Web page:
Student deaths cast light on safety of studying abroad

Earlier this semester, two University of Miami students died within a month of each other while studying abroad. These tragedies have raised questions about the safety of participants in these programs.

These deaths include Scott Monat, a sophomore and neurobiology major, and Michael Anderson, a sophomore and finance major. The cause of Monat’s death is unknown, while Anderson died of cardiac arrest.

During Study Abroad Orientation, each student is given a card with phone numbers they can call in case they need to contact the University of Miami.

However, when it comes to emergencies, students are encouraged to reach the country’s authorities and seek the help of the host university before they reach out to UM.

Students generally will call the U.S. Consulate, parents, friends and administrators in their host universities before notifying UM.

“Only if it’s academic associated and something that I have been unsuccessful in clearing up myself, do I address the problem to UM,” said Sydney Turnbull, a junior studying in Germany and Denmark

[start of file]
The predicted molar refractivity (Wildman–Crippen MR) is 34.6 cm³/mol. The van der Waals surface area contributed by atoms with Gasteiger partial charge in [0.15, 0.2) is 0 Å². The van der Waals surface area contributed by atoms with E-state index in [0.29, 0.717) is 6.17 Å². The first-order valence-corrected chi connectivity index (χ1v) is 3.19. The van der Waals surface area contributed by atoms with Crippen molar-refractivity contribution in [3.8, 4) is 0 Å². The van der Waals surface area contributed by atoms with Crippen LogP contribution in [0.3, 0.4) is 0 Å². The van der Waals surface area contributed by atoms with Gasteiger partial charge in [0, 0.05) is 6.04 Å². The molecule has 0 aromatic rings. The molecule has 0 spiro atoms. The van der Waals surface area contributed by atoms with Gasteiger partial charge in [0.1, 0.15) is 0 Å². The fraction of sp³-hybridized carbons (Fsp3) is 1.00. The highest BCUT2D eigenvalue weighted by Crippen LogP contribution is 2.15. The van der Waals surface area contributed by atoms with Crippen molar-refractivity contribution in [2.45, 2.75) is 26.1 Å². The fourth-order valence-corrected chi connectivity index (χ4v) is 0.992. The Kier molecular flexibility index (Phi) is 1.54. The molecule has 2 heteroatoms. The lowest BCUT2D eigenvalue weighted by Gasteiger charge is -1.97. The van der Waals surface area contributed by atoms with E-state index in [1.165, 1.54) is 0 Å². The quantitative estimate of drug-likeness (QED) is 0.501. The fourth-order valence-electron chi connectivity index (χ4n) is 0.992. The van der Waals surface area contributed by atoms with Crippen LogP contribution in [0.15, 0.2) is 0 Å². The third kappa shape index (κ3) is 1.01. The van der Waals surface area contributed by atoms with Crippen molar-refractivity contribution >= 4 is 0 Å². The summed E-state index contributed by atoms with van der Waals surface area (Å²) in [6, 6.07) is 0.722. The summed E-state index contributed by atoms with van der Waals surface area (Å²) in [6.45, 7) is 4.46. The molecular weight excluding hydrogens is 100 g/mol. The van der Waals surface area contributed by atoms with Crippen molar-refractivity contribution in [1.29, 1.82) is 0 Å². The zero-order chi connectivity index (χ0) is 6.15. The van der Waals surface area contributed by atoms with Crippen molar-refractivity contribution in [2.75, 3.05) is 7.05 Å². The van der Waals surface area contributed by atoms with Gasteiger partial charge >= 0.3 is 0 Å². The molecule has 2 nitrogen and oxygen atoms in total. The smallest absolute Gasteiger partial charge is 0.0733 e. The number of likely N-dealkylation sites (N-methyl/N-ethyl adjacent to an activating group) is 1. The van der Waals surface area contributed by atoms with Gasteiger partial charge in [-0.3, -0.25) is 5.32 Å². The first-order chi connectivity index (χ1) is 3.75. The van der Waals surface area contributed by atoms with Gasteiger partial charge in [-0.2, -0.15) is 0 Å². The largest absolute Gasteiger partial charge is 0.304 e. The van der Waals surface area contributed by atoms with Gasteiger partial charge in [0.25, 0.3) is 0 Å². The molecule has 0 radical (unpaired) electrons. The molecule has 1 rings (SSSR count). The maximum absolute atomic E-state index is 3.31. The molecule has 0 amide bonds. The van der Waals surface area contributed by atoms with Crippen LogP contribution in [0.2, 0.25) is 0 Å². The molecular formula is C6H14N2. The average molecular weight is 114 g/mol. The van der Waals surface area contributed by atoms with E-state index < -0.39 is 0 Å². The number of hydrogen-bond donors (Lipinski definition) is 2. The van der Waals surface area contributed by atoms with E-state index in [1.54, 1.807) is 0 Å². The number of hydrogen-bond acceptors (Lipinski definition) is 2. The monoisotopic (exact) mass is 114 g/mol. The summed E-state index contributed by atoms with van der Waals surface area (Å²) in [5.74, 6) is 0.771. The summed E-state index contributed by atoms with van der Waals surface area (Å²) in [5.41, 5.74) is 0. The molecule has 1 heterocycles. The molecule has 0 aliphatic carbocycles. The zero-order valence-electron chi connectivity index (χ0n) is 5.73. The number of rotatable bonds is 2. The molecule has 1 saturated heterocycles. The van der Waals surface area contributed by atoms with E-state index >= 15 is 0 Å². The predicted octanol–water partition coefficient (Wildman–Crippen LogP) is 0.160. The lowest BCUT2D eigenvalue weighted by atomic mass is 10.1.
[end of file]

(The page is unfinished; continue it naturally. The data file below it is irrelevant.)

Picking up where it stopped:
Turnbull stays in touch with Jasmine Philips, an assistant director of the study abroad program, through Skype.

Guidelines for student behavior is primarily the responsibility of the host university. UM students are also expected to follow the Student Rights and Responsibilities Manual as well as the rules and regulations enforced at UM while abroad.

“The students are disciplined by the host university for infractions incurred at the host university and are subject to punishment by the host country if they break laws in the host country,” Winick said in an e-mail.

When it comes to housing, exchange students are monitored by their host university’s dormitories, much in the same way that UM monitors the international students currently studying here.

“Those students who live in the university residence halls are subject to the rules and regulations of the residence halls which are monitored by the university personnel,” said Patricia A. Whitely, the vice president for Student Affairs, in a statement to The Miami Hurricane.

“If the student residence is owned by a private company, that company would be responsible for the operation of the residence,” Winick said in her e-mail.

Safety is as much a responsibility of the student as it is their host university.

“By updates and the local papers, the students here know which areas of the city should be avoided at what times of the day,” Turnbull said.

The study abroad program currently has 129 students studying abroad around the world. It offers programs lasting from just a summer to an entire year in 80 partner institutions in 33 countries.